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Breaking myths this festive season: Jingle Bells not a Christmas song, Santa not St Nicholas

Although Santa Claus was originally based on a Christian figure of Saint Nicholas, the patron saint of children, today Santa Claus is entirely secular. Some Christians object to him because he is secular rather than Christian. Some non-Christians object to him because of his Christian roots. He is a powerful cultural icon that is impossible to ignore, but that doesn’t mean he should be accepted without question.
But it is not just Santa, there are various myths that surround Christmas.

Many of the popular beliefs around the festival and festivities may not be true and hence misunderstood around the world. What are they: Read on…

Jesus Christ was born on December 25

The fact that Christmas is celebrated as the birth of Jesus is a myth as there is no accurate date of his birth. According to references given in the Bible and bibliography suggests that it is highly unlikely that Jesus was born on December 25.

Christmas, the most crucial festive holiday

It is believed that Christmas is the most important holiday season for Christians, but on the contrary it is not. The most important occasion for the Christians is Easter. On Christmas, Christians celebrate the birth of Jesus, which is definitely a big occasion to celebrate. But more than birth, Easter commemorates Jesus’ rising from death into eternal life. His resurrection is said to have contained the promise of eternal life for all who believe in him. Christians celebrate two months of Easter, which is far greater than Christmas as overpowering death is more unreal than just having a birthday.

Using ‘X-mas’ when referring to Christmas is sacrilege


When one writes X-mas, the person takes Christ out of Christmas. That is the logic given and is considered offensive. But that is not the case as ‘X’ means ‘Chi’ in Greek language and that is where it originated. So rather than any malicious intent to insult, the language throws up X-mas, that sounds like an apt nickname for Christmas.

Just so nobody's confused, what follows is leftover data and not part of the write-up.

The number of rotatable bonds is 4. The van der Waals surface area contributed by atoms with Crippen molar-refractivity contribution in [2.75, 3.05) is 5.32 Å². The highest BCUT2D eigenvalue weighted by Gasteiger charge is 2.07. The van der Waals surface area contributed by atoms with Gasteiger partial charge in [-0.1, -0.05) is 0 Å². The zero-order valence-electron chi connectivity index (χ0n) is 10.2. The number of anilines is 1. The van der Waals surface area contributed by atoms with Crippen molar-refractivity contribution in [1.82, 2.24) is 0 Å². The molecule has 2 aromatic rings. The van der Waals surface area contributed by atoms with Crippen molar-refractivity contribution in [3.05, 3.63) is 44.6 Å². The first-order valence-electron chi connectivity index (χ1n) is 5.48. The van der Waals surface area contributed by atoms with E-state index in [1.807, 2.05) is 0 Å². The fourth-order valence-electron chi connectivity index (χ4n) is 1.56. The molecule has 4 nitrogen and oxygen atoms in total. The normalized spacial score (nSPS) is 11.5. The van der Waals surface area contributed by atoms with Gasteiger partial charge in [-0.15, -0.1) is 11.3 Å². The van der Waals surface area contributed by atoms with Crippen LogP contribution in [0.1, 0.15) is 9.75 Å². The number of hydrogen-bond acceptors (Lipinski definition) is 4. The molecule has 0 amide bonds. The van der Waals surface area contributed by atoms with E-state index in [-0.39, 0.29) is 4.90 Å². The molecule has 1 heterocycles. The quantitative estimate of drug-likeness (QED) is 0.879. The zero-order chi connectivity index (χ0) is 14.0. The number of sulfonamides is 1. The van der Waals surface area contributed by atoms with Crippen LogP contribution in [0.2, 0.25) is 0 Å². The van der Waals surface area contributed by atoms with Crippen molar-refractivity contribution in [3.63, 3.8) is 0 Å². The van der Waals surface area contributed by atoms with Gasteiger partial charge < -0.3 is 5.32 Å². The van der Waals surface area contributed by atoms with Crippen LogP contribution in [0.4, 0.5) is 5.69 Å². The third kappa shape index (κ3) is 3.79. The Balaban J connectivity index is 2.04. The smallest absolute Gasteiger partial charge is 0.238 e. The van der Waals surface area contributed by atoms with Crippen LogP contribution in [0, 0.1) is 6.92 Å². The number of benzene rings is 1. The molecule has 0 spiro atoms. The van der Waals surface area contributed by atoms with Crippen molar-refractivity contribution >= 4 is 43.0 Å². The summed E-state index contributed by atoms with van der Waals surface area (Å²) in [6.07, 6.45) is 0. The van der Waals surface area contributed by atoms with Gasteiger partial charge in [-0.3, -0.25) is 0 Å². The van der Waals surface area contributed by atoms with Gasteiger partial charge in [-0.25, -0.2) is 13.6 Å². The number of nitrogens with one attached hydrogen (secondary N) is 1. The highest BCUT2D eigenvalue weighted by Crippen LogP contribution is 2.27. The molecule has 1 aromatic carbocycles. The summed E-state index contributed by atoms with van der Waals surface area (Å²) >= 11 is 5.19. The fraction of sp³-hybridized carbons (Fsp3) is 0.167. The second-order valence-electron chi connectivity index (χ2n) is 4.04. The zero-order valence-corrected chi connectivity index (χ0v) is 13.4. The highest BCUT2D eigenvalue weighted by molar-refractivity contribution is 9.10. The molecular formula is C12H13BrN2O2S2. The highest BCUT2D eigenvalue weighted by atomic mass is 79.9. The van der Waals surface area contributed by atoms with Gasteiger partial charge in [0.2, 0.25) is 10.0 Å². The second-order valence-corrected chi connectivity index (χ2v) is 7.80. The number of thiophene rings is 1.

St. Nicholas the real Santa Claus and Father Christmas


Nicholas was a fourth-century Turkish bishop who would leave money for the poor in their stockings at night. After his death, he proclaimed sainthood and December 6 was celebrated as St. Nicholas Day. While Europe got a bit detached with his teachings over the centuries, his gifting tradition remained intact with people’s hearts. As the traditional folklore reached other parts of the world with emigration, various countries began creating their own versions and thus, in the United States Father Christmas came into being who would bring gifts on the Christmas night.

Boxing Day is for returning gifts wrapped in boxes

It is a day that came into being on the next day of Christmas. Many people think it is the day of returning gifts which are of use to the receiver or they just can’t use it and must wrap and return to the store. It may sound a comforting idea, but nothing of this sort happens on December 26. Boxing Day is celebrated in a few countries where traditionally, churches would donate money to the poor or servants were given leaves to celebrate the festival with their families. Also, on this day, various daily wagers would visit homes to collect Christmas tips. In the modern world, Boxing Day is most known for countries organizing sports events like a Test match in Australia.

Germans hiding pickle ornaments


It is a popular belief that Germans hide glass pickle ornaments on the eve of Christmas on trees as an age old tradition and whoever among the kids searches it first gets a gift on the festival day. Most Germans contradict the practice and say they have never heard of any such tradition. But the myth lives on.

Also read:Did PM Modi make a false claim in ‘Mann Ki Baat’ about Group Captain Varun Singh?

Christmas is incomplete without Jingle Bells

At last but not the least, Jingle Bells is not a Christmas song, never was. Originally by American composer James Lord Pierpont in the 1850s, the song was about Thanksgiving. It was about the annual sleigh races held during that time of the year in the town of Medford, Massachusetts. The song was called “One Horse Open Sleigh”, which later came to be known as “Jingle Bells”